Does the EPA’s call for transparency in science make any sense? | Could Scott Pruitt Have a Point?

ab1630's bookmarks 2018-05-14


"The EPA is calling for more transparency in science. Yes, it’s hypocritical and ill-considered—but let’s be crystal clear about the potential benefits.

The recent discovery of alarming rates of false-positive results in several research literatures—the so-called replication crisis—has led to a series of reforms in science publishing and practice, with the goal of making studies more transparent and reproducible. In the past few weeks, this push for openness by academics has been taken up by the Trump administration. Under the direction of Administrator Scott Pruitt, the U.S. Environmental Protection Agency put out a plan in late April to “strengthen transparency” in its use of research findings. If that rule goes through (we’re in the middle of a 30-day period for public comment), then any data, models, or analyses used by the agency for setting environmental standards would have to be made available for public scrutiny. The proposal claims that these changes would be in line with the open-science movement as a whole and that they would be “informed by the policies recently adopted by some major scientific journals, spurred in some part by the ‘replication crisis.’ ”..."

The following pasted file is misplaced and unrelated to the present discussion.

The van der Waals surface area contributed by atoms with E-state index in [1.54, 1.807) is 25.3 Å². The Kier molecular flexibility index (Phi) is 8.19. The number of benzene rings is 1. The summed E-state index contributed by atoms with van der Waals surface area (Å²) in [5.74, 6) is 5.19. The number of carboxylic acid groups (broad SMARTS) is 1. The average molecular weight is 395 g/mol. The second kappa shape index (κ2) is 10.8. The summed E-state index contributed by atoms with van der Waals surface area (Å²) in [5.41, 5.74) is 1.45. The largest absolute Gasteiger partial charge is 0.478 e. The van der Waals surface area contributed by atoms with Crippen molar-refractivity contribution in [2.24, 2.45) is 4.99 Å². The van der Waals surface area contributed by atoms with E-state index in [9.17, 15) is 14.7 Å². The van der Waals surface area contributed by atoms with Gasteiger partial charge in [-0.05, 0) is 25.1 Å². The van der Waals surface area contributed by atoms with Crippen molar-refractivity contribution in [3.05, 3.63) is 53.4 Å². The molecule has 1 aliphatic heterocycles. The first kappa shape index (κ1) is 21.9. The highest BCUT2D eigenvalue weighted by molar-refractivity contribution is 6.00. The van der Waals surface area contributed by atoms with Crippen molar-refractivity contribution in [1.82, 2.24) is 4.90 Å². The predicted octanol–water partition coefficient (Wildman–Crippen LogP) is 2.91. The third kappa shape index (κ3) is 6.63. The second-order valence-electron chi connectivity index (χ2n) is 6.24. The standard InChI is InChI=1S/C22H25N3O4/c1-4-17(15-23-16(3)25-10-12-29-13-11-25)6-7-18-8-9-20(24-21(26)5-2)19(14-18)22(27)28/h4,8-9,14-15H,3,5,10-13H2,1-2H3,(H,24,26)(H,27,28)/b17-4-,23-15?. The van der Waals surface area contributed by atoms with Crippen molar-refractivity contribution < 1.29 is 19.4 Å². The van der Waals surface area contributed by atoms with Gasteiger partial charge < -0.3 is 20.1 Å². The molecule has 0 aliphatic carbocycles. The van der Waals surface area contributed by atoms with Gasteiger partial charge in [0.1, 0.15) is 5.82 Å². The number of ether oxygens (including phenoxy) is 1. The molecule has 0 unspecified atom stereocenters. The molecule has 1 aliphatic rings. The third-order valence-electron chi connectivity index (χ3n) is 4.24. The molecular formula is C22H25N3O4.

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Tags: oa.usa oa.legislation oa.policies oa.epa oa.climate oa.environment oa.government oa.open_science oa.privacy oa.rdm oa.costs oa.obstacles oa.psi oa.openwashing

Date tagged:

05/14/2018, 15:36

Date published:

05/14/2018, 11:36